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Watch your step. Illustration: Rebecca Zisser/Axios

Justin Trudeau broke his silence on the biggest scandal of his premiership this morning, insisting there was nothing illegal or unethical about his handling of a corruption case against engineering and construction giant SNC-Lavalin.

Why it matters: Trudeau’s popularity has been slumping ahead of his re-election bid in October. With his former attorney general claiming she felt “inappropriate” pressure to settle the case against SNC, Trudeau is now having to defend the image of an honest and transparent leader he's polished during his 4 years in office.

The latest: Trudeau suggested today that the controversy was the result of an “erosion of trust” that developed, unbeknownst to him, between his office and the former attorney general, Jody Wilson-Raybould.

  • Asked if he had anything to apologize for, Trudeau was defensive: “In regards to standing up for jobs and defending the integrity of our rule of law, I continue to say that there was no inappropriate pressure.”
  • The prime minister has seen his top aide and 2 Cabinet members resign since the SNC affair emerged in the pages of the Globe and Mail newspaper last month — and this isn’t going away.

Catch up quick: SNC would be banned from bidding for government contracts for 10 years if convicted of fraud and corruption over its dealings with the Moammar Gadhafi regime in Libya from 2001 to 2011. That puts thousands of jobs at risk, many of them in Trudeau’s home province of Quebec.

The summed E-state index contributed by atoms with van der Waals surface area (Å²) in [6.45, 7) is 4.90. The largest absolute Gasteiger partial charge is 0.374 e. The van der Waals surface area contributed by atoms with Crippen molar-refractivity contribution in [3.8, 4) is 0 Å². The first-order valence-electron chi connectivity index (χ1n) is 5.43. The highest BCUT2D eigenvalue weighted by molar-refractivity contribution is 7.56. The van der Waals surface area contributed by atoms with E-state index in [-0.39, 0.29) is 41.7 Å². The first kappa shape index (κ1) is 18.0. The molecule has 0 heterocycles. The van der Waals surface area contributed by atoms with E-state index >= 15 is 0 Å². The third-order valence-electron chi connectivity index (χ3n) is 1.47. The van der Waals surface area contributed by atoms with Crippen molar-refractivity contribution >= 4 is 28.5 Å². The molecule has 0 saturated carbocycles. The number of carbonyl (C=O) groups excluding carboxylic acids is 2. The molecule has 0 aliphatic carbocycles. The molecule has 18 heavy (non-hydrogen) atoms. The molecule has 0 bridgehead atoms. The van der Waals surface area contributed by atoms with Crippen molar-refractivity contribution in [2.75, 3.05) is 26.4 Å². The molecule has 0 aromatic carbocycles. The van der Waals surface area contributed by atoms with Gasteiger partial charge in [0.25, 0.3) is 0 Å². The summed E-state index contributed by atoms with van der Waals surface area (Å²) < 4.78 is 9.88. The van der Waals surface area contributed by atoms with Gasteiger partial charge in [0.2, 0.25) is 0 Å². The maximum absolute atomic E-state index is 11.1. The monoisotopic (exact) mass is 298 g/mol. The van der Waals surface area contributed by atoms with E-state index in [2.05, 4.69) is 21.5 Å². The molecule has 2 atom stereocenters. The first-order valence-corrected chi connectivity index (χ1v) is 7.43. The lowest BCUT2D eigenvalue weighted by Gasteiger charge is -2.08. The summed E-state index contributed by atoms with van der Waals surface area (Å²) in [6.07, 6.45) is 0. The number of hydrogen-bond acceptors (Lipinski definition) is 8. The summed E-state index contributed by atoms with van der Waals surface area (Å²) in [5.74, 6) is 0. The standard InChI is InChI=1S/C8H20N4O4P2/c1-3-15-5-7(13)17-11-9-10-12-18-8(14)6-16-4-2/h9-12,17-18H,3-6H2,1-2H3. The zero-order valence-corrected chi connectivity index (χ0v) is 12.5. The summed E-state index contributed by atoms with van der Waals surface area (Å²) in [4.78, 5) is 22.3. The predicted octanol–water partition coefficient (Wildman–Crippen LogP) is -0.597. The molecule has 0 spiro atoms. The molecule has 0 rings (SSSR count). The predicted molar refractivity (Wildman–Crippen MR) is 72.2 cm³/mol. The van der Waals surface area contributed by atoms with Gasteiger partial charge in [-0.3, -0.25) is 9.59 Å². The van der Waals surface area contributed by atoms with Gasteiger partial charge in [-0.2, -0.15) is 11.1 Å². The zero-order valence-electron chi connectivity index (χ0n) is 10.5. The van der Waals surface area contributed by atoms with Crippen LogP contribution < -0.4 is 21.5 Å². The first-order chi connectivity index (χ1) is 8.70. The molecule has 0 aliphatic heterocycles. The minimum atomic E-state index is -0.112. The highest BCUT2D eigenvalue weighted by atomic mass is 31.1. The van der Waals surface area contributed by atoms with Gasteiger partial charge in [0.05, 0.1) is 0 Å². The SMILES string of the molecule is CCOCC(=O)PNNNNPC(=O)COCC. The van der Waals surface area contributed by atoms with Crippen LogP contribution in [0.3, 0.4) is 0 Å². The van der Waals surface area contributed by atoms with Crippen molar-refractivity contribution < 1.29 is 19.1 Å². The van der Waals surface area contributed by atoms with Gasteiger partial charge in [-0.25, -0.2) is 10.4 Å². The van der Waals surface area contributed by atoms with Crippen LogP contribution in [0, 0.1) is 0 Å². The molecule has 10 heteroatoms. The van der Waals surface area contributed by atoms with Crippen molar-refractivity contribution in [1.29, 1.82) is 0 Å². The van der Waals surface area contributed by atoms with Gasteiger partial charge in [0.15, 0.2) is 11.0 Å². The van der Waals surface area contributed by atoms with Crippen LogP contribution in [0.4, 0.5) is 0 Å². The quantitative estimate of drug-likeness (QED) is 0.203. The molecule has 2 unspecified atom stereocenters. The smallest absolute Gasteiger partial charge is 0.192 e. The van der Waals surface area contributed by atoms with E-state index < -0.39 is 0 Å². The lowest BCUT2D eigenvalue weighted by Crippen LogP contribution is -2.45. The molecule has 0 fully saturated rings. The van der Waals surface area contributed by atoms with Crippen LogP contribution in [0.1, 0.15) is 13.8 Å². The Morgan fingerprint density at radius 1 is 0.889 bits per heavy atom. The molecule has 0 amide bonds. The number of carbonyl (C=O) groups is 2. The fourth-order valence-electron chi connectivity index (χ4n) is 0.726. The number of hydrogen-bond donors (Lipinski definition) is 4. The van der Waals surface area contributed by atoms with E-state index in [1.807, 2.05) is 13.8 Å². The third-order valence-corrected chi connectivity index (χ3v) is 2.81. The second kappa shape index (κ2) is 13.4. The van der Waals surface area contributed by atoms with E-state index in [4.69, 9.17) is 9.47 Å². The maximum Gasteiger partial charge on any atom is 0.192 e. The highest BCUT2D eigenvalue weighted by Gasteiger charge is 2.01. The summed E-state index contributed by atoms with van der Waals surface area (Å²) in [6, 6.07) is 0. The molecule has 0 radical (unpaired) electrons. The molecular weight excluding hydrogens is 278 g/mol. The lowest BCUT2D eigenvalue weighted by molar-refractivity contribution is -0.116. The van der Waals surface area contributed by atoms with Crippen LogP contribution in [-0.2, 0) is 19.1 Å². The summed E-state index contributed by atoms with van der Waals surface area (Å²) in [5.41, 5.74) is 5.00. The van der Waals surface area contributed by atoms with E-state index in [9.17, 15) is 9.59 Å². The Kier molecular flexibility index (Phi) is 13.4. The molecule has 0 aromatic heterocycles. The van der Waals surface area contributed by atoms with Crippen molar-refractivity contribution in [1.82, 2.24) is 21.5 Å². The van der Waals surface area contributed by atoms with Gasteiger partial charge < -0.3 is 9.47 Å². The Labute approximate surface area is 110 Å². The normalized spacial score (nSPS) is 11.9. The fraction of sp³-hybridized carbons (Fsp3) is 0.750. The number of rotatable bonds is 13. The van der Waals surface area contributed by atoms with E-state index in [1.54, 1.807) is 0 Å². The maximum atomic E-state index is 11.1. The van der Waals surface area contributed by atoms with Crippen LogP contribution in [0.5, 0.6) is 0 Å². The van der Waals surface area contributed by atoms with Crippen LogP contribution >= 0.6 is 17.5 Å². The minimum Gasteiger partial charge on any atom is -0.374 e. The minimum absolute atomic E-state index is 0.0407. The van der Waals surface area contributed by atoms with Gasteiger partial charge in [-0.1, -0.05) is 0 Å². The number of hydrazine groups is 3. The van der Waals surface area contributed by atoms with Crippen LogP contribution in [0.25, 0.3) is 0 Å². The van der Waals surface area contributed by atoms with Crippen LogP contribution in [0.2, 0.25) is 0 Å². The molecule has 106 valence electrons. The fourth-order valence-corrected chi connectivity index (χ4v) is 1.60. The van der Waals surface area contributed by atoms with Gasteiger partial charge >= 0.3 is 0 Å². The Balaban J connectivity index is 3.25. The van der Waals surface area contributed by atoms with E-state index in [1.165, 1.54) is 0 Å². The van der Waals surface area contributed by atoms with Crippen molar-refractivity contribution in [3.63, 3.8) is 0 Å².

• Wilson-Raybould testified last week that she faced “consistent and sustained” pressure from Trudeau’s top aide, Gerald Butts, and other officials to settle the matter out of court.
  • She claims Trudeau personally asked her to “find a solution” that wouldn’t force SNC to slash jobs or relocate.
  • Trudeau said today: “Even though she indicated to me that she had made a decision, I asked her if she could revisit that decision … and she said that she would.” He added that he now realizes she “felt it was inappropriate when we continued to talk about it” — but claimed she never raised such concerns at the time.

In Trudeau’s telling, this was all about jobs. His rivals say it was all about cynical politics. Wilson-Raybould, meanwhile, has suggested it caused her to lose her job.

  • Trudeau denies that. He said he intended to move her to Indigenous Affairs during January's Cabinet reshuffle to signal that portfolio was a top priority, but she rejected that move. She wound up as Veterans Affairs minister before resigning from the Cabinet last month.
  • Next to go was Butts, sometimes described as Trudeau's "right-hand man," who resigned in an attempt to slow the fast-moving scandal. He defended Trudeau before a parliamentary committee yesterday, saying: “All we ever asked the attorney general to do was to consider a second opinion.”
  • Jane Philpott made Trudeau's headache worse on Tuesday by resigning as president of the Treasury Board over her “serious concerns” about the allegations.

Between the lines: This has been a month of controversy that "in some ways seems mild — no money changed hands and no laws appear to have been broken,” the NYT notes. Nevertheless, it's dominating Canadian politics in an election year.

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First lady Jill Biden attended three Olympic events on Saturday and hosted a watch party at the U.S. Embassy for the Team USA-Mexico softball game.

Driving the news: On her first day as a spectator at the Games, Biden attended a women's 3x3 basketball game, cheered on American swimmers during preliminary heats and caught the second half of the U.S. women's soccer game against New Zealand.